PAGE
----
Most people have probably never heard of Generation Z or given them much thought, but their formation is crucial to the future of our our Church and our nation.
For the past five years I have taught theology to middle school and high school students every week, and I have seen how smartphones have shaped their interactions with one another. I’ve also seen how my own smartphone has drastically shaped the way that I study and socialize since returning to school in seminary.
My anecdotal experience inspired me to study the sociological data and explore these shifting behaviors and beliefs, comparing Generation Z and my millennial peers. The datasets are sobering.
In a nutshell, Gen Z adolescents are less likely to interact with one anther in person across the usual contexts, such as parties, sports teams, or part-time jobs. Instead, they are spending much more time on the internet and communicating with each other via digital means.
While these changes have resulted in declining risky behaviors, Gen Z has also exhibited a rise in depressive symptoms and suicides compared to prior generations.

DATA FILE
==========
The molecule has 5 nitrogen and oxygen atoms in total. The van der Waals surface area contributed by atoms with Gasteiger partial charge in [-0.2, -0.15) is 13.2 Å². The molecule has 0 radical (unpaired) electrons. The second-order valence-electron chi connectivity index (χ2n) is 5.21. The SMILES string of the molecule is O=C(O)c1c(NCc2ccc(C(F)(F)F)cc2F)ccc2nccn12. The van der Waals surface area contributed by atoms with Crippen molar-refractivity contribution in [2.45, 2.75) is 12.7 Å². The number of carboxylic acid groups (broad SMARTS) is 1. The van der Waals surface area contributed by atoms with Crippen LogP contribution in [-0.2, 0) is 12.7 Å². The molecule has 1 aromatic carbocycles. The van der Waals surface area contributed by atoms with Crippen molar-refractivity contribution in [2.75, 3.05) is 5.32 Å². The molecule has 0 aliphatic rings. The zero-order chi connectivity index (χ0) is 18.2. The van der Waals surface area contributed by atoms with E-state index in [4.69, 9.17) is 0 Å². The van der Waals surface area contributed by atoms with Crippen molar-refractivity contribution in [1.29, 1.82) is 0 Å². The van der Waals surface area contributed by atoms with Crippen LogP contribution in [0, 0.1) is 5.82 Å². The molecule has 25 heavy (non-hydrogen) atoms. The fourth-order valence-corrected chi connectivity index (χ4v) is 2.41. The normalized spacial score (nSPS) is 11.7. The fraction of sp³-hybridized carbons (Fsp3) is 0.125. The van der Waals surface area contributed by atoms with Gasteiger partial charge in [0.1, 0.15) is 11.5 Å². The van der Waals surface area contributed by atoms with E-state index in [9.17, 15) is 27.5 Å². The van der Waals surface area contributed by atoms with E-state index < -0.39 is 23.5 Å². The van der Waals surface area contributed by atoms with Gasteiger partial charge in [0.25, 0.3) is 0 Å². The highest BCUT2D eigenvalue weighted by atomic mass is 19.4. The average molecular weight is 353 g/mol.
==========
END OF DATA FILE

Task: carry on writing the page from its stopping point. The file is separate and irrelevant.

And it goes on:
Church leaders should explore the sociological data and psychological theories behind these realities in order to better serve our youth and young adults from Generation Z. Above all, I believe our young people are starved of authentic communities and contemplative experiences of prayer in the midst of non-stop information flows.
Please click on my poster to the right to read through a full-screen PDF version. Here is a link to a video describing my poster: https://bit.ly/3czPPMs. Below are research papers I submitted for two of my classes, followed by very insightful videos by experts in the field.
Paper for Pastoral Counseling Course with an emphasis on psychological theories of depression and pastoral responses.
Paper for Religious Studies Course with an emphasis on the sociological data.